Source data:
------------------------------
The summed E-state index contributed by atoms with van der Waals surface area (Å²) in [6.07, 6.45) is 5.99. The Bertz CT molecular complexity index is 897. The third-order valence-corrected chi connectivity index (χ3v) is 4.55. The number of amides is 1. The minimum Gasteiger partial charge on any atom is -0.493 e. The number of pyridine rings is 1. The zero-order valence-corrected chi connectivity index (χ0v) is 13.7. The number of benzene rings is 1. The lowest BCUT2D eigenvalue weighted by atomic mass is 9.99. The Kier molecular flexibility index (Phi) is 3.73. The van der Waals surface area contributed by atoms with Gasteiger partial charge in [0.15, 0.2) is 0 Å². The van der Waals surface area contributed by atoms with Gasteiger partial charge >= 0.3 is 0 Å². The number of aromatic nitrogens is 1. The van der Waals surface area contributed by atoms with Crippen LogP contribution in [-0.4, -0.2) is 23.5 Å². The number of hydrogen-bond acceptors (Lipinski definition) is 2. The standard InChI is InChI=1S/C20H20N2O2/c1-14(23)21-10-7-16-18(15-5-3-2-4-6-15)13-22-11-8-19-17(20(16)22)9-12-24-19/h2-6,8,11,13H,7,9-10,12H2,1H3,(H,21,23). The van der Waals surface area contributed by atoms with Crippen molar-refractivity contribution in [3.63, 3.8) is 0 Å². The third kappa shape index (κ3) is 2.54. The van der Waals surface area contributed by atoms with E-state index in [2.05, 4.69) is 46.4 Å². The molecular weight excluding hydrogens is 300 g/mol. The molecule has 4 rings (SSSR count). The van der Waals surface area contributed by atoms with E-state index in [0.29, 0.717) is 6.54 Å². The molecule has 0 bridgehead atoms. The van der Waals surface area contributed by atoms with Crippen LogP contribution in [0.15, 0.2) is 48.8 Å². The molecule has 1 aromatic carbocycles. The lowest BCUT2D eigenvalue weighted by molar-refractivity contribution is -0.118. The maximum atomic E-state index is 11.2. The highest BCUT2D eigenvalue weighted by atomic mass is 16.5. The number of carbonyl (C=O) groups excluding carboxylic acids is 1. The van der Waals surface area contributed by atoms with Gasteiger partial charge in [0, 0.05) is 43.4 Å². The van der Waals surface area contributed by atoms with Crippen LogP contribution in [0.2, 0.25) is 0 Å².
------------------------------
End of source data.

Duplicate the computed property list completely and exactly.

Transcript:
The summed E-state index contributed by atoms with van der Waals surface area (Å²) in [6.07, 6.45) is 5.99. The Bertz CT molecular complexity index is 897. The third-order valence-corrected chi connectivity index (χ3v) is 4.55. The number of amides is 1. The minimum Gasteiger partial charge on any atom is -0.493 e. The number of pyridine rings is 1. The zero-order valence-corrected chi connectivity index (χ0v) is 13.7. The number of benzene rings is 1. The lowest BCUT2D eigenvalue weighted by atomic mass is 9.99. The Kier molecular flexibility index (Phi) is 3.73. The van der Waals surface area contributed by atoms with Gasteiger partial charge in [0.15, 0.2) is 0 Å². The van der Waals surface area contributed by atoms with Gasteiger partial charge >= 0.3 is 0 Å². The number of aromatic nitrogens is 1. The van der Waals surface area contributed by atoms with Crippen LogP contribution in [-0.4, -0.2) is 23.5 Å². The number of hydrogen-bond acceptors (Lipinski definition) is 2. The standard InChI is InChI=1S/C20H20N2O2/c1-14(23)21-10-7-16-18(15-5-3-2-4-6-15)13-22-11-8-19-17(20(16)22)9-12-24-19/h2-6,8,11,13H,7,9-10,12H2,1H3,(H,21,23). The van der Waals surface area contributed by atoms with Crippen molar-refractivity contribution in [3.63, 3.8) is 0 Å². The third kappa shape index (κ3) is 2.54. The van der Waals surface area contributed by atoms with E-state index in [2.05, 4.69) is 46.4 Å². The molecular weight excluding hydrogens is 300 g/mol. The molecule has 4 rings (SSSR count). The van der Waals surface area contributed by atoms with E-state index in [0.29, 0.717) is 6.54 Å². The molecule has 0 bridgehead atoms. The van der Waals surface area contributed by atoms with Crippen LogP contribution in [0.15, 0.2) is 48.8 Å². The molecule has 1 aromatic carbocycles. The lowest BCUT2D eigenvalue weighted by molar-refractivity contribution is -0.118. The maximum atomic E-state index is 11.2. The highest BCUT2D eigenvalue weighted by atomic mass is 16.5. The number of carbonyl (C=O) groups excluding carboxylic acids is 1. The van der Waals surface area contributed by atoms with Gasteiger partial charge in [0, 0.05) is 43.4 Å². The van der Waals surface area contributed by atoms with Crippen LogP contribution in [0.2, 0.25) is 0 Å².